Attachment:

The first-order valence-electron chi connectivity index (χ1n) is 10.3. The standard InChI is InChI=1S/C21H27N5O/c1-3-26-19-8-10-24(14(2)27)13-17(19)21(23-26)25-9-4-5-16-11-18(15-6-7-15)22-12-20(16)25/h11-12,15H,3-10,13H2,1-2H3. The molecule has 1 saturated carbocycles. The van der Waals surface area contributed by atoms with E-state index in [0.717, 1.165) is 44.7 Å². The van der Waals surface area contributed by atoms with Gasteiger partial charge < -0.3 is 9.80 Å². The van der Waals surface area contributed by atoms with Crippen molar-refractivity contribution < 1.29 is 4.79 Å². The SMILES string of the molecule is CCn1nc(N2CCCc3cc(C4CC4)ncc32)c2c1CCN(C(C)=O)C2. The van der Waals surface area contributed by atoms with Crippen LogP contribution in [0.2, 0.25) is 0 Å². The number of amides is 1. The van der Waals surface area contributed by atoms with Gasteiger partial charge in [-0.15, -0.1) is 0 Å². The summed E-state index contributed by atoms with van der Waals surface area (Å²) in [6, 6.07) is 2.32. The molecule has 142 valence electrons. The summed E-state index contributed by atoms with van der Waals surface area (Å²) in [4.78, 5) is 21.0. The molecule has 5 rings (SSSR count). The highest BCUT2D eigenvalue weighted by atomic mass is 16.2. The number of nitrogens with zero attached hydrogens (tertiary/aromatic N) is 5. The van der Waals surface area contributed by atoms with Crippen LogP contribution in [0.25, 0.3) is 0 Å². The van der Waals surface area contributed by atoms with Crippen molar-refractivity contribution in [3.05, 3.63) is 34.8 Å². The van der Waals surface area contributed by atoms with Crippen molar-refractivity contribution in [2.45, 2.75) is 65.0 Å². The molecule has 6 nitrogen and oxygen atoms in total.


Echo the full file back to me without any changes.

The first-order valence-electron chi connectivity index (χ1n) is 10.3. The standard InChI is InChI=1S/C21H27N5O/c1-3-26-19-8-10-24(14(2)27)13-17(19)21(23-26)25-9-4-5-16-11-18(15-6-7-15)22-12-20(16)25/h11-12,15H,3-10,13H2,1-2H3. The molecule has 1 saturated carbocycles. The van der Waals surface area contributed by atoms with E-state index in [0.717, 1.165) is 44.7 Å². The van der Waals surface area contributed by atoms with Gasteiger partial charge < -0.3 is 9.80 Å². The van der Waals surface area contributed by atoms with Crippen molar-refractivity contribution < 1.29 is 4.79 Å². The SMILES string of the molecule is CCn1nc(N2CCCc3cc(C4CC4)ncc32)c2c1CCN(C(C)=O)C2. The van der Waals surface area contributed by atoms with Crippen LogP contribution in [0.2, 0.25) is 0 Å². The number of amides is 1. The van der Waals surface area contributed by atoms with Gasteiger partial charge in [-0.15, -0.1) is 0 Å². The summed E-state index contributed by atoms with van der Waals surface area (Å²) in [6, 6.07) is 2.32. The molecule has 142 valence electrons. The summed E-state index contributed by atoms with van der Waals surface area (Å²) in [4.78, 5) is 21.0. The molecule has 5 rings (SSSR count). The highest BCUT2D eigenvalue weighted by atomic mass is 16.2. The number of nitrogens with zero attached hydrogens (tertiary/aromatic N) is 5. The van der Waals surface area contributed by atoms with Crippen LogP contribution in [0.25, 0.3) is 0 Å². The van der Waals surface area contributed by atoms with Crippen molar-refractivity contribution in [3.05, 3.63) is 34.8 Å². The van der Waals surface area contributed by atoms with Crippen molar-refractivity contribution in [2.45, 2.75) is 65.0 Å². The molecule has 6 nitrogen and oxygen atoms in total.